Currently, avalanche forecasting is done by experts using data from local weather stations and field observations from ski and cross-country ski operators, avalanche monitors for transport and industry, and volunteers who test manually the snowpack.
According to a new study published in Cold Regions Science and Technology journal, simulated snow cover models developed by a team of Canadian researchers can detect and track thin layers of snow. This can detect avalanche risk in a unique way, and also provide forecasters with an additional reliable tool when local data is insufficient or unavailable.
Among the natural hazards, that of avalanches still causes avoidable deaths. There have been forecasting models for a few decades already, and they are constantly improving, but they are not being applied effectively. Today the simulations developed by the researchers could determine the risk of avalanches, both natural and artificial, for all types of problems. Fresh snow, wet snow, gusts of wind, persistent weak layers, everything.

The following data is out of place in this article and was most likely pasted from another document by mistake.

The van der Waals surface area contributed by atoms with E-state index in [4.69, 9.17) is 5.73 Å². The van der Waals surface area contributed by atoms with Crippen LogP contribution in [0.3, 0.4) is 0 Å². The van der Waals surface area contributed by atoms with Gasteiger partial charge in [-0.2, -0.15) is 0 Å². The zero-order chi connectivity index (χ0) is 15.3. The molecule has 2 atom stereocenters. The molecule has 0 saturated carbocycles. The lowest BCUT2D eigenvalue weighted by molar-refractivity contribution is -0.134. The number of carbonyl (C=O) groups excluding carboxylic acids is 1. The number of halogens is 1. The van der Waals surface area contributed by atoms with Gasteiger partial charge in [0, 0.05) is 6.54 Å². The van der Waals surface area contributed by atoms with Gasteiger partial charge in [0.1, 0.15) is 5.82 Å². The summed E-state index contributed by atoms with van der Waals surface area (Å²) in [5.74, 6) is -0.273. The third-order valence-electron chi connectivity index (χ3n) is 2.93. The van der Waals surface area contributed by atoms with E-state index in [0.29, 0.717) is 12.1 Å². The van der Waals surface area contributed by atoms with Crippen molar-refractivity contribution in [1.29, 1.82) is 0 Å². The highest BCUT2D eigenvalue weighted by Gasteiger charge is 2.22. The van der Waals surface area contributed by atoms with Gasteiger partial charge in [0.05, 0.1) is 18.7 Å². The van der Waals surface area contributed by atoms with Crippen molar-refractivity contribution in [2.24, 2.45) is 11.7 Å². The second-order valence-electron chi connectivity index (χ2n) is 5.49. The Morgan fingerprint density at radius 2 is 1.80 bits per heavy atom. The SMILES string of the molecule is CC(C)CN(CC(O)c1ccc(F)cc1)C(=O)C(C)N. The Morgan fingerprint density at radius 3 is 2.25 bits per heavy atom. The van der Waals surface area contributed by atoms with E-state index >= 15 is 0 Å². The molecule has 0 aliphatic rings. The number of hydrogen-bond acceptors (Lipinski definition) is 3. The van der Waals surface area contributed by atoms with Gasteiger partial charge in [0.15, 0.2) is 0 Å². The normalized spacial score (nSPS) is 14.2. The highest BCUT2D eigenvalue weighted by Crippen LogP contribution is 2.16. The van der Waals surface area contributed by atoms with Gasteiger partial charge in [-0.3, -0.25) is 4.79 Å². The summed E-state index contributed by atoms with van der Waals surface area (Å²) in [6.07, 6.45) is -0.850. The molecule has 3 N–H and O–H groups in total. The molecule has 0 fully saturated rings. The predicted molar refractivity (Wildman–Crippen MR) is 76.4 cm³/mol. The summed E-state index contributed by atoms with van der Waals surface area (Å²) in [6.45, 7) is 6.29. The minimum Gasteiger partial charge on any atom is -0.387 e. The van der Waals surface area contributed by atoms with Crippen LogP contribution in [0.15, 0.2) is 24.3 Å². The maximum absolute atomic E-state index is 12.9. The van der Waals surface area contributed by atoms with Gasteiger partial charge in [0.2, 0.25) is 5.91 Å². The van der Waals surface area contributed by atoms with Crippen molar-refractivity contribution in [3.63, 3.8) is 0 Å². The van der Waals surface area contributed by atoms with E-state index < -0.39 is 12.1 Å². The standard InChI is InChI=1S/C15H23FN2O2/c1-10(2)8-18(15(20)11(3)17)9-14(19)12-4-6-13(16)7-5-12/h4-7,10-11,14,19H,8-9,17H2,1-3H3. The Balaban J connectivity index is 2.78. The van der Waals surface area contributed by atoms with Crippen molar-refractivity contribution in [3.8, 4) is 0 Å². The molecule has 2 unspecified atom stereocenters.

Predict avalanches, save lives
"Describing the typical situations you may encounter is a great way to communicate the risk of avalanches," says the meteorologist. Simon Horton. ”In many situations, however, there is a fair amount of uncertainty about the human assessment of what phenomena these types of scenery they will be able to produce ".
This is where having more automated solutions that can help predict potential hazards can help forecasters prepare a more accurate and precise forecast. The results of the study showed that the developed model is consistent with the actual observed avalanche frequencies in Canada over the past 16 years. And above all it has shown that the approach has the potential to support avalanche forecasting in the future.